News and Features
The shockingly awful Anglo-American invasion of Iraq means that Jordan
is now literally situated between two wars: To the west, the
increasingly bloody Israeli-Palestinian confrontation is now
My neighbor, who like many Egyptians prefers not to see his name in
print, asked me about my nationality the morning the war broke out.
"French?" he inquired hopefully. American, I told him.
I came across a sign the other day, inelegantly scrawled on cardboard
and stuck to a telephone pole. It read Fuck Bush.
The Indian public has long been suspicious of the US arguments for
military action against Iraq and the legitimacy of any "regime change"
executed by a superpower with imperial ambitions.
Walden Bello was in Baghdad March 14-17 as a
member of the Asian Peace Mission, a delegation of parliamentarians and
members of civil society from different countries in Asia.
Following the first attack at 3 am French time, the morning papers were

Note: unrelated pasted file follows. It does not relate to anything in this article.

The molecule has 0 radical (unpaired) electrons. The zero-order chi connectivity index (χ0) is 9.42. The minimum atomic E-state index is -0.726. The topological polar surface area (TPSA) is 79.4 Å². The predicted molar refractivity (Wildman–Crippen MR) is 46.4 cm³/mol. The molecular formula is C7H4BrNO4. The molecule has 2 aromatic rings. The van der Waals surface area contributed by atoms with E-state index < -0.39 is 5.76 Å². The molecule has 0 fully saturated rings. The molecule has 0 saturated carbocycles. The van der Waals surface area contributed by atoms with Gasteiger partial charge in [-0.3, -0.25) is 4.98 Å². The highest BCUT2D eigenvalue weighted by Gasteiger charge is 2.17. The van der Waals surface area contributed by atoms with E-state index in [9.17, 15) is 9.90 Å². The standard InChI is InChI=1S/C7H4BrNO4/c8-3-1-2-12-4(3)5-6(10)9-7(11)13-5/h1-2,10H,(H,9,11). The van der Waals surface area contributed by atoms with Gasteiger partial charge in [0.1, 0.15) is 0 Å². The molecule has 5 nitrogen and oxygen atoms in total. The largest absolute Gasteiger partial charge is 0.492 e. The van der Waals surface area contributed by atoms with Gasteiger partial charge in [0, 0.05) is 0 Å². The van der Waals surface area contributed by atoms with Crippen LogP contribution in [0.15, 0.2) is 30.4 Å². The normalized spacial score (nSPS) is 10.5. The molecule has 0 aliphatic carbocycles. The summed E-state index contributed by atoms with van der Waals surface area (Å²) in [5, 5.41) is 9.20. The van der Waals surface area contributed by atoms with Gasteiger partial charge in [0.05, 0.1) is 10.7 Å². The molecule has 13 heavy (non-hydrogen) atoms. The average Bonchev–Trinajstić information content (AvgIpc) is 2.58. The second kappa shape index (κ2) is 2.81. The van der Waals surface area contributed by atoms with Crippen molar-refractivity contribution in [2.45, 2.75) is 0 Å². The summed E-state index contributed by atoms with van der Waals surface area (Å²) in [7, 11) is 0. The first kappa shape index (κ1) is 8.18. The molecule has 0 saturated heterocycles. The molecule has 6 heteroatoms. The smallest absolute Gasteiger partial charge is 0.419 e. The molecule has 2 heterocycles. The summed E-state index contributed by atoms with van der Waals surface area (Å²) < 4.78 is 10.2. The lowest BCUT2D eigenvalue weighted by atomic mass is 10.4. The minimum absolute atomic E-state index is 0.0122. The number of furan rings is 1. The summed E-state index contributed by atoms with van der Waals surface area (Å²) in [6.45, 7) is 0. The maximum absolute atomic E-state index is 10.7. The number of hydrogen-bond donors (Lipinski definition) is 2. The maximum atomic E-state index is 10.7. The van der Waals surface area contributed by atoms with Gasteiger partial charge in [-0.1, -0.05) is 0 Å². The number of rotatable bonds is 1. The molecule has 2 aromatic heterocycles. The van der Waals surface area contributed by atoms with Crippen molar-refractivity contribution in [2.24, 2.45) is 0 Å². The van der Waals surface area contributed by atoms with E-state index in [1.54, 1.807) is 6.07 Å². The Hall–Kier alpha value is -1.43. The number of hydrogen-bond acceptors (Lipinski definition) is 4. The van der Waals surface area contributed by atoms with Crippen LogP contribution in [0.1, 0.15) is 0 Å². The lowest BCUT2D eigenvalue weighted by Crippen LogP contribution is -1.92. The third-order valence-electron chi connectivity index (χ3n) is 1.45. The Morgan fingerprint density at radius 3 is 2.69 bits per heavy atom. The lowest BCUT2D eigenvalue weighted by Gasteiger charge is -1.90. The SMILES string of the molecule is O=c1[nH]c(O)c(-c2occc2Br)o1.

ready with generic "War Is Here" headlines, accompanied by full-page
images of dark skies.
A few hours after the United States launched its first missile attack
against Baghdad, I spoke to 400 students and faculty at Moscow's largest
university of commerce and economics.
In this country, where a US military attack echoes more loudly perhaps
than anywhere else in the world, protesters against the war are
expressing themselves from Hanoi in the north to central V
The night the war began, an ashen-faced woman in Parliament Square held
up a photograph of an Iraqi soldier, reduced to a smudge of carbon but
for his head and feet--an image from the last Gulf
As the war began, Defense Secretary Donald Rumsfeld promised a "campaign
unlike any other in history." What he did not plan or expect, however,
was that the peoples of earth--what some are call